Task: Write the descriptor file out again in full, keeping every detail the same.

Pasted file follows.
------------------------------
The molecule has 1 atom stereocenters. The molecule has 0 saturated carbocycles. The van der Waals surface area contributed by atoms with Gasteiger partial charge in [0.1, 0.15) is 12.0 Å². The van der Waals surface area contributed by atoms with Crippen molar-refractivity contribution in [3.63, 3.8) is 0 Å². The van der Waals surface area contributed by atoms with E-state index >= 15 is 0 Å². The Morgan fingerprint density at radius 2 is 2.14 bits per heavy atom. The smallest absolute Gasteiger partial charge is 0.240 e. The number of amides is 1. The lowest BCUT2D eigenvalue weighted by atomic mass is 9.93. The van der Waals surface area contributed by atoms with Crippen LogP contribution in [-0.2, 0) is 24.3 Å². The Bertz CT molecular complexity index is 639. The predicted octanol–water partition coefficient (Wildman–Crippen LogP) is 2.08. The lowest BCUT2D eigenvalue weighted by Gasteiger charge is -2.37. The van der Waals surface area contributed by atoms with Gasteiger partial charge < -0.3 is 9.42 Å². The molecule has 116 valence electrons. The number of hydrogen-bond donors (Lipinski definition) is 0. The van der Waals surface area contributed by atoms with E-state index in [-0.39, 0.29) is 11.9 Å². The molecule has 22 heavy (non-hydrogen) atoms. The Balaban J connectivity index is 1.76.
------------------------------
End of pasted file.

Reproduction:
The molecule has 1 atom stereocenters. The molecule has 0 saturated carbocycles. The van der Waals surface area contributed by atoms with Gasteiger partial charge in [0.1, 0.15) is 12.0 Å². The van der Waals surface area contributed by atoms with Crippen molar-refractivity contribution in [3.63, 3.8) is 0 Å². The van der Waals surface area contributed by atoms with E-state index >= 15 is 0 Å². The Morgan fingerprint density at radius 2 is 2.14 bits per heavy atom. The smallest absolute Gasteiger partial charge is 0.240 e. The number of amides is 1. The lowest BCUT2D eigenvalue weighted by atomic mass is 9.93. The van der Waals surface area contributed by atoms with Crippen LogP contribution in [-0.2, 0) is 24.3 Å². The Bertz CT molecular complexity index is 639. The predicted octanol–water partition coefficient (Wildman–Crippen LogP) is 2.08. The lowest BCUT2D eigenvalue weighted by Gasteiger charge is -2.37. The van der Waals surface area contributed by atoms with Gasteiger partial charge < -0.3 is 9.42 Å². The molecule has 116 valence electrons. The number of hydrogen-bond donors (Lipinski definition) is 0. The van der Waals surface area contributed by atoms with E-state index in [-0.39, 0.29) is 11.9 Å². The molecule has 22 heavy (non-hydrogen) atoms. The Balaban J connectivity index is 1.76.